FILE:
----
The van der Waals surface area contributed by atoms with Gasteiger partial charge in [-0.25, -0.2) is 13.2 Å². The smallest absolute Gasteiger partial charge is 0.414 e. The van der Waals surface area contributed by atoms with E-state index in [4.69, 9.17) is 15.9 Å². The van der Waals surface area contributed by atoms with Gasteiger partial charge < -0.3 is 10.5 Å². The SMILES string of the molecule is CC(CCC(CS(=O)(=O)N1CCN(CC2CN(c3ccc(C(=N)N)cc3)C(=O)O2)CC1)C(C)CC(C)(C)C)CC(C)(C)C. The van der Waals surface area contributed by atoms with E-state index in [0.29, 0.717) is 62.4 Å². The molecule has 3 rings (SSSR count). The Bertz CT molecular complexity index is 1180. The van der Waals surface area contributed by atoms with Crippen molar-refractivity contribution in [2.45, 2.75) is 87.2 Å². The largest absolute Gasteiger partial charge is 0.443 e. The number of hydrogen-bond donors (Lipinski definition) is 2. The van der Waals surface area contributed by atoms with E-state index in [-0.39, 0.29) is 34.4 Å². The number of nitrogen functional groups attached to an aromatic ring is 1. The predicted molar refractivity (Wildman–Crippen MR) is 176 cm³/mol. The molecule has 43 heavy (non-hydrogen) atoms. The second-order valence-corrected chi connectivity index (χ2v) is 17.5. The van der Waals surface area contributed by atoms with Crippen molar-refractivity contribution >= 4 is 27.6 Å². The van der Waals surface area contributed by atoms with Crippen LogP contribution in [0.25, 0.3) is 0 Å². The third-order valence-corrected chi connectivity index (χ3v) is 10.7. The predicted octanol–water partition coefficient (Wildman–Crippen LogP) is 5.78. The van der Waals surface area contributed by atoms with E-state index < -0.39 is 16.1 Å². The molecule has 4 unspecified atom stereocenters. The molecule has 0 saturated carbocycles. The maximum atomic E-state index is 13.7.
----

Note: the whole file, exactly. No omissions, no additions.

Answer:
The van der Waals surface area contributed by atoms with Gasteiger partial charge in [-0.25, -0.2) is 13.2 Å². The smallest absolute Gasteiger partial charge is 0.414 e. The van der Waals surface area contributed by atoms with E-state index in [4.69, 9.17) is 15.9 Å². The van der Waals surface area contributed by atoms with Gasteiger partial charge < -0.3 is 10.5 Å². The SMILES string of the molecule is CC(CCC(CS(=O)(=O)N1CCN(CC2CN(c3ccc(C(=N)N)cc3)C(=O)O2)CC1)C(C)CC(C)(C)C)CC(C)(C)C. The van der Waals surface area contributed by atoms with E-state index in [0.29, 0.717) is 62.4 Å². The molecule has 3 rings (SSSR count). The Bertz CT molecular complexity index is 1180. The van der Waals surface area contributed by atoms with Crippen molar-refractivity contribution in [2.45, 2.75) is 87.2 Å². The largest absolute Gasteiger partial charge is 0.443 e. The number of hydrogen-bond donors (Lipinski definition) is 2. The van der Waals surface area contributed by atoms with E-state index in [-0.39, 0.29) is 34.4 Å². The number of nitrogen functional groups attached to an aromatic ring is 1. The predicted molar refractivity (Wildman–Crippen MR) is 176 cm³/mol. The molecule has 43 heavy (non-hydrogen) atoms. The second-order valence-corrected chi connectivity index (χ2v) is 17.5. The van der Waals surface area contributed by atoms with Crippen molar-refractivity contribution >= 4 is 27.6 Å². The van der Waals surface area contributed by atoms with Crippen LogP contribution in [0.25, 0.3) is 0 Å². The third-order valence-corrected chi connectivity index (χ3v) is 10.7. The predicted octanol–water partition coefficient (Wildman–Crippen LogP) is 5.78. The van der Waals surface area contributed by atoms with E-state index < -0.39 is 16.1 Å². The molecule has 4 unspecified atom stereocenters. The molecule has 0 saturated carbocycles. The maximum atomic E-state index is 13.7.